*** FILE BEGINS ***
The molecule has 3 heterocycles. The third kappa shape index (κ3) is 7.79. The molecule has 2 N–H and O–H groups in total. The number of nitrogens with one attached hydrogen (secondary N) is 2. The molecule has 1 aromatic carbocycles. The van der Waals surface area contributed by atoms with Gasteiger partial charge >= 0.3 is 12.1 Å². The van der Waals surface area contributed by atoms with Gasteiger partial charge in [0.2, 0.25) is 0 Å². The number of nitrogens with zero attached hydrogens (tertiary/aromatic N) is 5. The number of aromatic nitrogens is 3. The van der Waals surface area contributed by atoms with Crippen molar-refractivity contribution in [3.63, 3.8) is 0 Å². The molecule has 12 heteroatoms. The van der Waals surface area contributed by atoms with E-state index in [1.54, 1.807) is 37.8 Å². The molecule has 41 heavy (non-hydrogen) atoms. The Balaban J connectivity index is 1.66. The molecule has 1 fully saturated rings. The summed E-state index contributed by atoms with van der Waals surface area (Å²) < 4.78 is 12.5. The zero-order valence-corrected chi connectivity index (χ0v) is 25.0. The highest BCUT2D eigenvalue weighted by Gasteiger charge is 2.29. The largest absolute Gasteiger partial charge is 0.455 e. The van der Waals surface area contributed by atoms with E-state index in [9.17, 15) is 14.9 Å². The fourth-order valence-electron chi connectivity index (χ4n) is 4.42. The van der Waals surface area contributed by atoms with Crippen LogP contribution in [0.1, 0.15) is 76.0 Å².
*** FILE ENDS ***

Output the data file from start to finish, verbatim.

The molecule has 3 heterocycles. The third kappa shape index (κ3) is 7.79. The molecule has 2 N–H and O–H groups in total. The number of nitrogens with one attached hydrogen (secondary N) is 2. The molecule has 1 aromatic carbocycles. The van der Waals surface area contributed by atoms with Gasteiger partial charge >= 0.3 is 12.1 Å². The van der Waals surface area contributed by atoms with Gasteiger partial charge in [0.2, 0.25) is 0 Å². The number of nitrogens with zero attached hydrogens (tertiary/aromatic N) is 5. The number of aromatic nitrogens is 3. The van der Waals surface area contributed by atoms with Crippen molar-refractivity contribution in [3.63, 3.8) is 0 Å². The molecule has 12 heteroatoms. The van der Waals surface area contributed by atoms with E-state index in [1.54, 1.807) is 37.8 Å². The molecule has 41 heavy (non-hydrogen) atoms. The Balaban J connectivity index is 1.66. The molecule has 1 fully saturated rings. The summed E-state index contributed by atoms with van der Waals surface area (Å²) < 4.78 is 12.5. The zero-order valence-corrected chi connectivity index (χ0v) is 25.0. The highest BCUT2D eigenvalue weighted by Gasteiger charge is 2.29. The largest absolute Gasteiger partial charge is 0.455 e. The van der Waals surface area contributed by atoms with E-state index in [9.17, 15) is 14.9 Å². The fourth-order valence-electron chi connectivity index (χ4n) is 4.42. The van der Waals surface area contributed by atoms with Crippen LogP contribution in [0.1, 0.15) is 76.0 Å².